Fly fishing the Claremont, South Branch Raritan River
By Bruce Litton
This is another of my Recorder Newspaper column pieces, published recently in September or early October.
Perhaps no length of river for fly fishing in New Jersey is as mysterious as the Claremont section of the South Branch Raritan. Last stocked in 1995, wild brown and rainbow trout, and native brook trout, flourish in a 1.1 mile section of river from the fence dividing off a private fishing club upstream, and Electric Brook in Long Valley downstream. An abandoned rail line is converted into a pathway that runs straight parallel to the river, but the river itself is out of sight in dense woodland well off the path. Climbing over downfalls and through brambles to wade it may be difficult, and many fishing situations allow roll casting at best. But the heart of the mystery is the size of some brown trout that may be there. They’ve been caught as large as eight pounds apparently.
Fly casting the river recently with Oliver Round, I wondered just where such a fish could possibly be. The hole just below the bridge where Patriots Path crosses is very deep, but not really very large. Wading upstream, I found that the river averages about 20 feet wide and two and a half feet deep, not exactly territory for any browns to be expected over 17 inches or so. No doubt, a real large brown is a rarity. Even a 17-incher is a seldom encounter, and nothing has convinced me that the eight-pounder I heard about was a wild fish. Perhaps it made its way down from stockings by the private trout club above. More mystery yet to add to the picture, if the thought of a huge but stocked trout is disappointing, at least we consider realism.
This was one of the first of this fall’s chilly mornings when Oliver and I fished—about 42 degrees. However, Oliver has actually waded this section in January—downed trees, brambles, briar patches and all—and happened to catch eight browns that cold day on flies which imitate trout eggs. After all, these trout reproduce and feed on one another’s spawn, as odd as the behavior may seem. This September morning, we spotted a lot of trout but caught only one on a size 14 stonefly nymph. The water was clear, the trout skittish, and time in fairly short supply. A few rose in the hole below the bridge where we first arrived, but I was disappointed that none would take my size 18 parachute ant, size 20 blue winged olive, or size 20 Adams. I tried a fly that resembles a small worm, then switched to a white-bodied streamer with a golden flair of hackle rising over its back and walked over the bridge the way we came, to crawl between bush boughs and begin roll casting to the spot where I had seen a trout rise three times. I got a strike and believe it was that fish, but missed it. Meanwhile, Oliver had three hits from the same rainbow trout on a streamer just upstream of the bridge.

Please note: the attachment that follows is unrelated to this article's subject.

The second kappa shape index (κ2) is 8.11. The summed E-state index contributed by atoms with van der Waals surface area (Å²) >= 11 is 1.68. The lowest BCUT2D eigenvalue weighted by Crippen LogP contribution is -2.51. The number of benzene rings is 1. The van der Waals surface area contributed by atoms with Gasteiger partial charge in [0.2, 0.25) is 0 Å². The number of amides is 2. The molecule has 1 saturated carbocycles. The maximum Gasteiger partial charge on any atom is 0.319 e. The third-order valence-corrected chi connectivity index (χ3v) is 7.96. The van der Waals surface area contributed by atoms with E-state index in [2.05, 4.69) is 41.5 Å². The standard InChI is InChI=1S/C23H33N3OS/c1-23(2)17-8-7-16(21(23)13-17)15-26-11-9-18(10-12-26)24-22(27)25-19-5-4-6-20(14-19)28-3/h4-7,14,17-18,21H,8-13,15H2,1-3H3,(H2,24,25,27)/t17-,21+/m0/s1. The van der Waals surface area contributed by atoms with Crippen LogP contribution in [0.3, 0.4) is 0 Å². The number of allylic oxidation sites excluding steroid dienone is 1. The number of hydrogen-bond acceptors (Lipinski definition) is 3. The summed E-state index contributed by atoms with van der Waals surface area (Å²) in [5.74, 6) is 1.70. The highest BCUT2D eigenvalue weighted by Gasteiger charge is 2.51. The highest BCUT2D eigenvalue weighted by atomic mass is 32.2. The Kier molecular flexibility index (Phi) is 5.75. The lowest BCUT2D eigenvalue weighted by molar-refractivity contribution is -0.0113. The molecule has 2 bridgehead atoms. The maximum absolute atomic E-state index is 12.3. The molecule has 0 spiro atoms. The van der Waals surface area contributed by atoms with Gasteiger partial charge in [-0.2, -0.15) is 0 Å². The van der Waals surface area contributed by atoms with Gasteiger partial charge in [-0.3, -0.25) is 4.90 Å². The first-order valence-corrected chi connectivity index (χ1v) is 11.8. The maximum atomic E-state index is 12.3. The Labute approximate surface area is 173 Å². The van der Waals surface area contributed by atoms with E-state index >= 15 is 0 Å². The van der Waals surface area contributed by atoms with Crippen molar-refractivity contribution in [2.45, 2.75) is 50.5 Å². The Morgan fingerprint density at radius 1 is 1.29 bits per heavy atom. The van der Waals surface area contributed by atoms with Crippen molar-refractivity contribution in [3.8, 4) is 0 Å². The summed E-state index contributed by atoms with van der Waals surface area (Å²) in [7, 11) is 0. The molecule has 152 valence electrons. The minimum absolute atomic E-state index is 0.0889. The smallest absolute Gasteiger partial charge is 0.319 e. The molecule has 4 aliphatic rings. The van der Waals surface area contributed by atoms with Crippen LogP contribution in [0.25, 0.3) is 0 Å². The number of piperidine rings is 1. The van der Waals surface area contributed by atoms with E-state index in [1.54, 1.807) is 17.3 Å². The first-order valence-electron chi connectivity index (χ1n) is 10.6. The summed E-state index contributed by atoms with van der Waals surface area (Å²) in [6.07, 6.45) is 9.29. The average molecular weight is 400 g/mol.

We waded upstream and the day got more interesting as my hands warmed, and we had the sense of a wild place isolated from the byways, homes, and businesses that fill New Jersey. Once it was the other way around. Villages, towns, homes, even cities, scattered about isolated in the general wilderness. I checked my phone for the time, and of course it had service too. Oliver took out his phone and showed me a video he had filmed of a spring in the woods somewhere nearby between the path and the river. It is immense, wherever it is exactly. Oliver spoke of bringing a GPS and trying to find it again. It didn’t bubble; it welled up like a fire hydrant flow from the ground.
On the high end of Schooley’s Mountain, Budd Lake—a shallow, warm water lake—is the origin of the South Branch Raritan River not many miles from where we fished. During summer, the water flowing out of the sluggish, weed-choked lagoon at the end of the lake is very warm. But all the way down the mountain the river is spring fed. I had no idea springs like the one Oliver showed me on video exist in New Jersey. But I have read that the river is so rich in springs keeping the water cool that native brook trout exist within a quarter mile of Budd Lake. In any case, there are wild and native trout in the South Branch Raritan’s upper reaches, and exploration may reveal surprises unexpected.